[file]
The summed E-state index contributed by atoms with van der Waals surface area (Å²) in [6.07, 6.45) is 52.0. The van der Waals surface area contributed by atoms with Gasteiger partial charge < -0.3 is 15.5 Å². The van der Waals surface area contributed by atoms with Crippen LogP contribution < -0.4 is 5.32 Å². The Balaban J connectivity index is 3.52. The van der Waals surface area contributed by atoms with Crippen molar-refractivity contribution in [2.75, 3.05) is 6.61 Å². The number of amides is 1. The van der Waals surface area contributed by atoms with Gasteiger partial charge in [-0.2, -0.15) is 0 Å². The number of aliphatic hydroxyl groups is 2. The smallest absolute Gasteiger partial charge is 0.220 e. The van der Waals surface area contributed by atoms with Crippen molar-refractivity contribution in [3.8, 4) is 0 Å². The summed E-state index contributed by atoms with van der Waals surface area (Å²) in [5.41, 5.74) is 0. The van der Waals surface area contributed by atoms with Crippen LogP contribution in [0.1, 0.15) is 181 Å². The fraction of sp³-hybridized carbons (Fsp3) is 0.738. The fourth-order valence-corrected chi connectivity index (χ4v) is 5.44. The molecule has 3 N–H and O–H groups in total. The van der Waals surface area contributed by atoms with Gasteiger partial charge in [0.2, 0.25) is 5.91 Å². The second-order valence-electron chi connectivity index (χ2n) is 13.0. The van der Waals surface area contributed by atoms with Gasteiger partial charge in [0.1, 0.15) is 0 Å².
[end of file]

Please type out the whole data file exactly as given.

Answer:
The summed E-state index contributed by atoms with van der Waals surface area (Å²) in [6.07, 6.45) is 52.0. The van der Waals surface area contributed by atoms with Gasteiger partial charge < -0.3 is 15.5 Å². The van der Waals surface area contributed by atoms with Crippen LogP contribution < -0.4 is 5.32 Å². The Balaban J connectivity index is 3.52. The van der Waals surface area contributed by atoms with Crippen molar-refractivity contribution in [2.75, 3.05) is 6.61 Å². The number of amides is 1. The van der Waals surface area contributed by atoms with Gasteiger partial charge in [-0.2, -0.15) is 0 Å². The number of aliphatic hydroxyl groups is 2. The smallest absolute Gasteiger partial charge is 0.220 e. The van der Waals surface area contributed by atoms with Crippen molar-refractivity contribution in [3.8, 4) is 0 Å². The summed E-state index contributed by atoms with van der Waals surface area (Å²) in [5.41, 5.74) is 0. The van der Waals surface area contributed by atoms with Crippen LogP contribution in [0.1, 0.15) is 181 Å². The fraction of sp³-hybridized carbons (Fsp3) is 0.738. The fourth-order valence-corrected chi connectivity index (χ4v) is 5.44. The molecule has 3 N–H and O–H groups in total. The van der Waals surface area contributed by atoms with Gasteiger partial charge in [0.2, 0.25) is 5.91 Å². The second-order valence-electron chi connectivity index (χ2n) is 13.0. The van der Waals surface area contributed by atoms with Gasteiger partial charge in [0.1, 0.15) is 0 Å².